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Archaeological Headlines By JESSICA E. SARACENI
Thursday, December 1

Digital Image Depicts “Himiko of Okitama”

YONEZAWA, JAPAN—The Asahi Shimbun reports that a digital image of a woman who lived some 1,600 years ago has been created by a team made up of researchers from Tohoku University, the Yonezawa education board, and other research institutes. The scientists employed information collected from the woman’s remains, which were found in 1982 on the island of Honshu in one of the 200 graves in the Totsukayama burial mound group. Dubbed “Himiko of Okitama,” she had been buried with a long-tooth comb and a small knife. Analysis of her well-preserved genome indicates that she descended from people who migrated to the island from China during the Yayoi Pottery Culture Period, between 1000 B.C. and A.D. 250, and that she is an ancestor of the modern population of Japan. Her DNA was also used to determine her hair color and skin color in the digital image. Study of her bones was used to recreate her facial features. The study also suggests she stood about four feet, nine inches tall, and was about 40 years old when she died. Toshihiko Suzuki of Tohoku University added that the pattern of wear on the woman’s teeth suggests that she clenched them, resulting in a distorted jaw that likely affected her ability to chew. For more on the populations from which modern Japanese people descended, go to "Japan's Genetic History."

Maya Stucco Masks Revealed in Mexico

CHIAPAS, MEXICO—According to a statement released by Mexico’s National Institute of Anthropology and History, over the past decade, a collection of 700-year-old stucco sculptures has been unearthed at the Maya site of Toniná, which is located in southern Mexico. Many of the sculptures depict the human face, according to archaeologist Juan Yadeun Angulo. “Here the human body is part of the decoration of the buildings,” he explained. One of the masks, found at the Temple of the Sun, has a shark tooth but lacks a lower jaw, thus indicating that the being is dead. This sculpture is thought to represent the lord of the underworld. Fragments of another sculpture are thought to represent Tlaloc, a god worshipped in central Mexico’s city of Teotihuacan. Others represent rulers; scenes from the sacred narrative, the Popol Vuh; and some may have been used as mannequins to fashion jade masks. “These faces, these portraits, look at us from the past, their gaze transports us to the royal court of the ancient and powerful Mayan kingdom of Po’o,” Angulo concluded. To read about a Maya creation story recorded in the Popol Vuh, go to "Piecing Together Maya Creation Stories."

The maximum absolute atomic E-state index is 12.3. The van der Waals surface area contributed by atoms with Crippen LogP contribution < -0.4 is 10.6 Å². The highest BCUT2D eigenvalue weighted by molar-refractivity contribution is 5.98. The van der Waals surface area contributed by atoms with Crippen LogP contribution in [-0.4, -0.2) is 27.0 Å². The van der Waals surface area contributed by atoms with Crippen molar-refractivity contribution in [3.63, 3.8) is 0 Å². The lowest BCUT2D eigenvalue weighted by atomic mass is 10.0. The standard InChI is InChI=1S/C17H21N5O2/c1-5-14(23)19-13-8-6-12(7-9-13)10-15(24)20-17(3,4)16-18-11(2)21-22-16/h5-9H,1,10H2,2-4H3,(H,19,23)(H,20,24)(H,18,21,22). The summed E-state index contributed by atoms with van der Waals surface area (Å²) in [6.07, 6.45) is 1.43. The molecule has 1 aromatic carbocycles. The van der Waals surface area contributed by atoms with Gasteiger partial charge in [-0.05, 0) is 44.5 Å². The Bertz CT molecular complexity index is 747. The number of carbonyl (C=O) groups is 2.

Early Dog Identified in Spain’s Basque Country

BISCAY, SPAIN—According to a statement released by the University of the Basque Country, analysis of a 17,000-year-old canid humerus unearthed in northern Spain’s Erralla Cave in 1985 has revealed that it belonged to Canis lupus familiaris, or a domesticated dog. Conchi de la Rúa and her colleagues said that the dog shares mitochondrial DNA, which is passed through the maternal line, with other known dogs that lived in Europe during the Magdalenian period of the Upper Paleolithic. Wolf domestication may have occurred earlier in western Europe than previously thought, de la Rúa added. Perhaps Paleolithic hunter-gatherers came into contact with wolves and other animals in areas of glacial refuge during the Last Glacial Maximum some 22,000 years ago, she surmised. Read the original scholarly article about this research in Journal of Archaeological Science: Reports. To read about evidence for human consumption of dogs as far back as 7,200 years ago, go to "World Roundup: Spain."

Experiments Explore Possible Uses of Mesolithic Bone Tools

BERGEN, NORWAY—According to a statement released by the University of Bergen, a team of researchers led by Francesco d’Errico has investigated possible used for 23 bone tools discovered in South Africa’s Sibudu rock shelter. The tools, which all have a similar shape, were found in sediment layers dated to between 80,000 and 60,000 years ago. It had been previously thought that such bone tools were used for hunting or to process hides, but d’Errico and his colleagues suggest that these double-beveled tools were used to process plants. First, they examined the wear on the ancient tools under a high-resolution microscope, and then compared what they found to marks on experimental replica tools. Most of the tools, they concluded, had probably been used to collect tree bark for use as medicine and perhaps to dig in humus-rich soil where roots and tubers grew. D’Errico notes that these particular tools have not been found at other sites, and likely reflect a local adaptation to the environment. Read the original scholarly article about this research in Scientific Reports. To read about bone tools uncovered in a Moroccan cave that date to between 120,000 and 90,000 years ago, go to "Earliest Leatherworkers," one of ARCHAEOLOGY's Top 10 Discoveries of 2021.


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Wednesday, November 30

Roman Colosseum’s Sewers Investigated With Robots

ROME, ITALY—Excavation of the ancient sewer system at the Colosseum with robots has discovered the pits of figs, grapes, cherries, blackberries, and nut shells, according to a BBC News report. Alfonsina Russo of the Colosseum Archaeological Park said that the foodstuffs may have been eaten while Roman spectators watched gladiator battles some 2,000 years ago. The bones of bears and big cats, which may have been used during hunting games in which the animals were forced to fight each other and the gladiators, were also found, along with the bones of dogs. Finally, some 50 bronze coins dated from about A.D. 250 to 450, and a second-century A.D. silver coin commemorating 10 years of the reign of the emperor Marcus Aurelius, were also recovered. To read about equipment gladiators used to fight in the Roman arena, go to "Weapons of the Ancient World: Gladiator Weapons."